How budget airlines REALLY make their money: Jet2 and Wizz Air rely on optional extras MORE than Ryanair, with only 65% of their income coming from ticket price
The world’s top airlines collected more than £31.5billion in extra charges in 2013, an increase of more than £4billion on the previous year. Some airlines are making up to 40 per cent of their money from charging for extras like seat allocation, checking in luggage and food and drink on flights, according to a report by consultancy IdeaWorksCompany.
Wizz Air and Jet2.com worse than Ryanair for extras
Airlines around the world collected at least £31.5 billion in extra charges last year, a new study has shown, an increase of more than £4 billion on last year’s figure, and up 1,200 per cent since 2007. The report, by the consultancy IdeaWorksCompany, examined “ancillary” revenue – baggage charges, car hire commission, sales of in-flight food and drink and so forth – at 59 major airlines.
Sydney Morning Herald
What’s keeping the airline industry alive
The flying business has a cute name for it: “a la carte”. That’s how the airline industry now dresses up all the extras airline passengers are hit with in its latest marketing fad. But don’t be mistaken that the so-called ancillary revenue fad, which has been around only since the middle of the last decade, is temporary. The crude mathematics in last week’s definitive annual report on the subject, by a US consulting firm, IdeaWorksCompany, show how desperately dependant the airline industry has become on ancillary revenue.
Airlines raked in $31.5 billion in fees in 2013
The latest study on passenger fees collected by the world’s airlines reached a predictable conclusion: Airlines are pocketing more than ever. The annual tally by IdeaWorksCompany, a Wisconsin-based consultant to the airline industry, found that 59 airlines collected $31.5 billion in fees in 2013, compared with $27.1 billion for 53 airlines in 2012.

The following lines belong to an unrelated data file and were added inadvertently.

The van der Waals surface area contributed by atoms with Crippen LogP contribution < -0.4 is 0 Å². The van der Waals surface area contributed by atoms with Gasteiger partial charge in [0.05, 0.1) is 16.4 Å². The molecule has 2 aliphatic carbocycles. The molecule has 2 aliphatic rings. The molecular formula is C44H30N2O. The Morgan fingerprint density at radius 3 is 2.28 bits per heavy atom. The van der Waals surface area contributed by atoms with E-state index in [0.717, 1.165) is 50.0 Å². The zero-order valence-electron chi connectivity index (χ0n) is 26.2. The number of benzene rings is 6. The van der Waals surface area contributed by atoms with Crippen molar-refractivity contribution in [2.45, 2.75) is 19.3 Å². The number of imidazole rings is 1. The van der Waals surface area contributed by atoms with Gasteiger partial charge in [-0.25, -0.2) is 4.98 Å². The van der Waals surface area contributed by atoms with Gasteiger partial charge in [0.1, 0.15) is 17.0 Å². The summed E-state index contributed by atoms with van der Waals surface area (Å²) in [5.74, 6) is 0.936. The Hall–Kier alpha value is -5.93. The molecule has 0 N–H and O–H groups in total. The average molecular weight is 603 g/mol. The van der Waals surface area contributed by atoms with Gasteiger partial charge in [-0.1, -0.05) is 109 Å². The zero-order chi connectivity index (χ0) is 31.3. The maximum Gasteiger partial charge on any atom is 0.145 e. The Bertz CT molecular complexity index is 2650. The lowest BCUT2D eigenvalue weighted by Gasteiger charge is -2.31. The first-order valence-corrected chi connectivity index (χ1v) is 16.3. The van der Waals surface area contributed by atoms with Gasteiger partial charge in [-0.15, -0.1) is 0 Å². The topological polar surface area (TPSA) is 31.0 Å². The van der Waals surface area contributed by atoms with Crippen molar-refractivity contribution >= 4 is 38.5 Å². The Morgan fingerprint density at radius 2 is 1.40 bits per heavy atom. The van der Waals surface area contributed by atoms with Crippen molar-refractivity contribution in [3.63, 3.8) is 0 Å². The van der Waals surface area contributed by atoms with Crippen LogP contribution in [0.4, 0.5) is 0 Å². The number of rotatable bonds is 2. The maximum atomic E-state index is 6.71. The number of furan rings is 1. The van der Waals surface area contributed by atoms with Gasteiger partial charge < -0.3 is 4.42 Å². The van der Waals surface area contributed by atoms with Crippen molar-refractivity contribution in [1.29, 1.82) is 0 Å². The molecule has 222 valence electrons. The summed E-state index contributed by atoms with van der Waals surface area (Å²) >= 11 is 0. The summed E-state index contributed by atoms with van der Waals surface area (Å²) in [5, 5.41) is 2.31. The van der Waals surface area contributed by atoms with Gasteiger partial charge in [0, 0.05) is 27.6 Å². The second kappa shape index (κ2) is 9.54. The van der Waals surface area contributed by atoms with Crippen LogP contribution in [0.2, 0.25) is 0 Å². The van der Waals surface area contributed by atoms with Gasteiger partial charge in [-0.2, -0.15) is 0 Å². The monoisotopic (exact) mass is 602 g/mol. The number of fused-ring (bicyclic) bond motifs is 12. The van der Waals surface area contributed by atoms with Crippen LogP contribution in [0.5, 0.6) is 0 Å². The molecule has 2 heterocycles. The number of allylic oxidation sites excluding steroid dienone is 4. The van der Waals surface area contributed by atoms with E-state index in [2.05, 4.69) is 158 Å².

Airline fees surge to $31.5 billion
Air carriers took in $31.5 billion US in revenue from fees last year, according to a survey conducted by IdeaWorksCompany, a firm that helps airlines grow non-traditional revenue streams, and CarTrawler, a car rental services company.
Rankings for Frequent Flier Programs: How Airlines Fared
“The programs at the top are younger programs,” says Jay Sorensen, president of loyalty consulting firm IdeaWorksCompany, which sponsors an annual survey on award availability. “They don’t have these big huge overhanging liabilities of miles or points that have been accrued through credit-card activity. There isn’t this huge pile of points they’re trying to get off the books, where you have too many miles chasing too few reward seats.”
United Plans to Award Miles Based on Fare, Not Distance
United announced Tuesday that starting March 1, 2015, it will revamp its MileagePlus program to award fliers based on total ticket price, rather than miles flown. Regular travelers will earn five times their fare; elites will earn seven to 11 times the fare, depending on their tier. . . Given that United hasn’t announced any changes on its redemption side, where a round-trip domestic ticket costs 25,000 miles, many travelers will be that much further from redemption. “Clearly the programs are being redesigned to favor high-yield passengers,” said Jay Sorensen, president of IdeaWorksCompany, a frequent flier research firm.
Global aviation leaders jet into Doha for key summit
According to US-based aviation research company IdeaWorksCompany, the second major structural change in airline performance over the years has been the emergence of ancillary businesses. Based on data from IdeaWorksCompany, the average ancillary revenue per passenger could exceed $13 this year from zero in 2007.
Frequent flier smiles: It’s easier to redeem miles
The annual Switchfly Reward Seat Availability Survey, which gauges the frequent flier programs at 25 of the world’s largest airlines, found seats were available for frequent flier redemption on 72.4 percent of the flights checked. That’s a very slight increase compared with the prior year. “I was surprised by this year’s results,” said Jay Sorensen, president of IdeaWorksCompany consulting firm, which surveyed 7,640 flights in March. “Typically, when you see the industry recovering from financial duress, one of the things they cut back on is giving away free seats.”
What’s next for airline fees? More ways to pay
Although the latest numbers may show a slight decline in how much passengers are paying airlines to check their bags, the long- term trend is clearly heading in the other direction. “They’re going to go up,” predicted Jay Sorensen, the president of IdeaWorks, a research firm that advises the industry. “The airlines are always testing higher rates to see if it will fly.”